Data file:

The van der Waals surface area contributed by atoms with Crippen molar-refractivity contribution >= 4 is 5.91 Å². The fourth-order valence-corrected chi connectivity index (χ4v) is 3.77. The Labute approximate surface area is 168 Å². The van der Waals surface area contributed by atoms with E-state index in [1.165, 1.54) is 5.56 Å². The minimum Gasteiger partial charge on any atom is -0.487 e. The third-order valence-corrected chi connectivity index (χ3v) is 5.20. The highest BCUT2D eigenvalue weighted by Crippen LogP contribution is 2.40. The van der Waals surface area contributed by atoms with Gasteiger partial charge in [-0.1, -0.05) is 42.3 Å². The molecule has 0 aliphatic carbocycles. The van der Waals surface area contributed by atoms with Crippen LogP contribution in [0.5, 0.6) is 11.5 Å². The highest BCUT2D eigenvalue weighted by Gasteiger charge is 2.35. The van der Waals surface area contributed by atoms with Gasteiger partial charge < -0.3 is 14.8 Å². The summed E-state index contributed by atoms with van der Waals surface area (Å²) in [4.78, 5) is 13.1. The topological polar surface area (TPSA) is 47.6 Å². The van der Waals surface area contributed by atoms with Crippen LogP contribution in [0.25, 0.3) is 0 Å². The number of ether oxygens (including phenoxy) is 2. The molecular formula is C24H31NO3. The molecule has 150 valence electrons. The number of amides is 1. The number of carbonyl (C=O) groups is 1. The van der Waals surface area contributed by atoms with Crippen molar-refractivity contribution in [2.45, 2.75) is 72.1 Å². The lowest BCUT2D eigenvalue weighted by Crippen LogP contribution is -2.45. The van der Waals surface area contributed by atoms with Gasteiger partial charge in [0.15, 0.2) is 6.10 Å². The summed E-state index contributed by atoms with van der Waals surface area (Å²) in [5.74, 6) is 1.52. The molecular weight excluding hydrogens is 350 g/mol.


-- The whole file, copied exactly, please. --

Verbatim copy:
The van der Waals surface area contributed by atoms with Crippen molar-refractivity contribution >= 4 is 5.91 Å². The fourth-order valence-corrected chi connectivity index (χ4v) is 3.77. The Labute approximate surface area is 168 Å². The van der Waals surface area contributed by atoms with E-state index in [1.165, 1.54) is 5.56 Å². The minimum Gasteiger partial charge on any atom is -0.487 e. The third-order valence-corrected chi connectivity index (χ3v) is 5.20. The highest BCUT2D eigenvalue weighted by Crippen LogP contribution is 2.40. The van der Waals surface area contributed by atoms with Gasteiger partial charge in [-0.1, -0.05) is 42.3 Å². The molecule has 0 aliphatic carbocycles. The van der Waals surface area contributed by atoms with Crippen LogP contribution in [0.5, 0.6) is 11.5 Å². The highest BCUT2D eigenvalue weighted by Gasteiger charge is 2.35. The van der Waals surface area contributed by atoms with Gasteiger partial charge < -0.3 is 14.8 Å². The summed E-state index contributed by atoms with van der Waals surface area (Å²) in [4.78, 5) is 13.1. The topological polar surface area (TPSA) is 47.6 Å². The van der Waals surface area contributed by atoms with Crippen LogP contribution in [0.25, 0.3) is 0 Å². The number of ether oxygens (including phenoxy) is 2. The molecular formula is C24H31NO3. The molecule has 150 valence electrons. The number of amides is 1. The number of carbonyl (C=O) groups is 1. The van der Waals surface area contributed by atoms with Crippen molar-refractivity contribution in [2.45, 2.75) is 72.1 Å². The lowest BCUT2D eigenvalue weighted by Crippen LogP contribution is -2.45. The van der Waals surface area contributed by atoms with Gasteiger partial charge in [0.15, 0.2) is 6.10 Å². The summed E-state index contributed by atoms with van der Waals surface area (Å²) in [5.74, 6) is 1.52. The molecular weight excluding hydrogens is 350 g/mol.